If a rise in hemlines indicates the recession’s end, then how do we decode the return of the shoulder pad?
To the chagrin of some and the joy of many, our necks will be in good company this year if the blazers shown for spring 2009 get any play. It seems that, following the resurgence of strong shoulders last year and popularized by Christophe Decarnin for Balmain, this once-feared bastion of the 1980’s will be a seasonal mainstay once again.
Theorizing the sociological implication of strong shoulders (so what if I’m pretentious about fashion?), Ann Marie Hourihane of the Irish Times writes: “…sad to say, the shoulder pad has frequently been accessorized by the dole queue. The shoulder pad is a symptom of a culture’s willingness to work when work is scarce. The shoulder pad, when worn by women, signals fortitude in times of distress.”
Ms. Hourihane’s UK neighbor, Janice Turner of the London Times, takes it a step further: “Perhaps women clinging to their jobs are striving harder than ever to assert their power — shoulder pads too are back in town.”
So then, are reports calling an end to the recession completely moot? Skirts are getting shorter and shoulders are rising higher; but the translation of those observations into economic-speak presents a complete contradiction. Maybe the reemergence of shoulder pads is a mere indication that women are wising up to the fantastic contributions prominent shoulders can make to the female shape.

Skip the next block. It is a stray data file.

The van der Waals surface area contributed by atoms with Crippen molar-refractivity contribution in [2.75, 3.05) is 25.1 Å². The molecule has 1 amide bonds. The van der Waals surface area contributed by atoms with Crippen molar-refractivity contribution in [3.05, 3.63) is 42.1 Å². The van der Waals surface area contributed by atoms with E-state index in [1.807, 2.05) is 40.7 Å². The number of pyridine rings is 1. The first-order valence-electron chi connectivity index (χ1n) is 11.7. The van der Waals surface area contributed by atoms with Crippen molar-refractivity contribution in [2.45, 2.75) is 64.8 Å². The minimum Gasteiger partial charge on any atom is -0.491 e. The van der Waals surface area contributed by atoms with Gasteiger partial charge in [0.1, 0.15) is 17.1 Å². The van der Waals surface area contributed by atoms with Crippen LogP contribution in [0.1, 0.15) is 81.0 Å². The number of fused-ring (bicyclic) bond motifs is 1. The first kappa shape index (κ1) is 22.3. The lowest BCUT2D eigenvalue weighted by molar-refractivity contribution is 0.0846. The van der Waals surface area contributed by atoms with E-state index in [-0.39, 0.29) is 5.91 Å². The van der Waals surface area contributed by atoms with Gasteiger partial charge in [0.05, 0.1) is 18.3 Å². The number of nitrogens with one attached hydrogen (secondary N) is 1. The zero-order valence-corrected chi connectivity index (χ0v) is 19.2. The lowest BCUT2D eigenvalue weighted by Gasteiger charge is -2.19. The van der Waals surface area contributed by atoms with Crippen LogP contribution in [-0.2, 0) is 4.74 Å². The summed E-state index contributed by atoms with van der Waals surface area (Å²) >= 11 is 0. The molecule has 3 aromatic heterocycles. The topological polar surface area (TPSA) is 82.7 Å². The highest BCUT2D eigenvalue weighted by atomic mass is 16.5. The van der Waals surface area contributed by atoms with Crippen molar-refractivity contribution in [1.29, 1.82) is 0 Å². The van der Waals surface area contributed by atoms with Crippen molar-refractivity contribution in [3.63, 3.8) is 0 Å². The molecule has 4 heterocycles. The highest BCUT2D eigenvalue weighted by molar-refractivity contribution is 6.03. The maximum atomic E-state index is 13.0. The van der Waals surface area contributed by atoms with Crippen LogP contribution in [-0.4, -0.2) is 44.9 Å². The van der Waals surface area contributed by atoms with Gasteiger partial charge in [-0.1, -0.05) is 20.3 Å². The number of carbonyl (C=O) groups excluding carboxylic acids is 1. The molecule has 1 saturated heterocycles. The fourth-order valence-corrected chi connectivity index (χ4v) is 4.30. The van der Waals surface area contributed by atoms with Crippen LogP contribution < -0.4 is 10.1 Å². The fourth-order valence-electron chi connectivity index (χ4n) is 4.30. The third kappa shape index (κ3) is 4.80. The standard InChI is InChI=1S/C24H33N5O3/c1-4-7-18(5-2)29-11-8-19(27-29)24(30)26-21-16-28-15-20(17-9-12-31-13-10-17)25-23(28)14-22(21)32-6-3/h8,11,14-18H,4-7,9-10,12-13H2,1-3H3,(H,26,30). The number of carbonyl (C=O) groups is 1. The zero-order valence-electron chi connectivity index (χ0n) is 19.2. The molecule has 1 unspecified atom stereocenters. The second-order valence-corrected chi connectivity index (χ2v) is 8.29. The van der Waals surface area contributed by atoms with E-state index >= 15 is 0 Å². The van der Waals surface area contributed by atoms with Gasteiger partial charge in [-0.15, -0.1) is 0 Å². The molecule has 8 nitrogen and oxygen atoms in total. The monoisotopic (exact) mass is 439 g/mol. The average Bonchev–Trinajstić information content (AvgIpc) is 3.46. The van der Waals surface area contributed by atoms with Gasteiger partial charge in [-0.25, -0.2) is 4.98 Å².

Betsey Johnson told Emili Vesilind of the LA Times that fashion's '80s redux makes perfect sense because "when times are threatening, they always inspire creativity." And in her estimation, "It's actually the first time anything creative [in fashion] has happened since the '80s. It feels the same now as it did then."
Betsey might be on to something. Let’s just hope creativity can pull us out of this slump and keep the pads, puffs and pagoda sleeves a comin’.
Photo credit: Harper's Bazaar UK, February 2009; Model Zuzana Gregorova.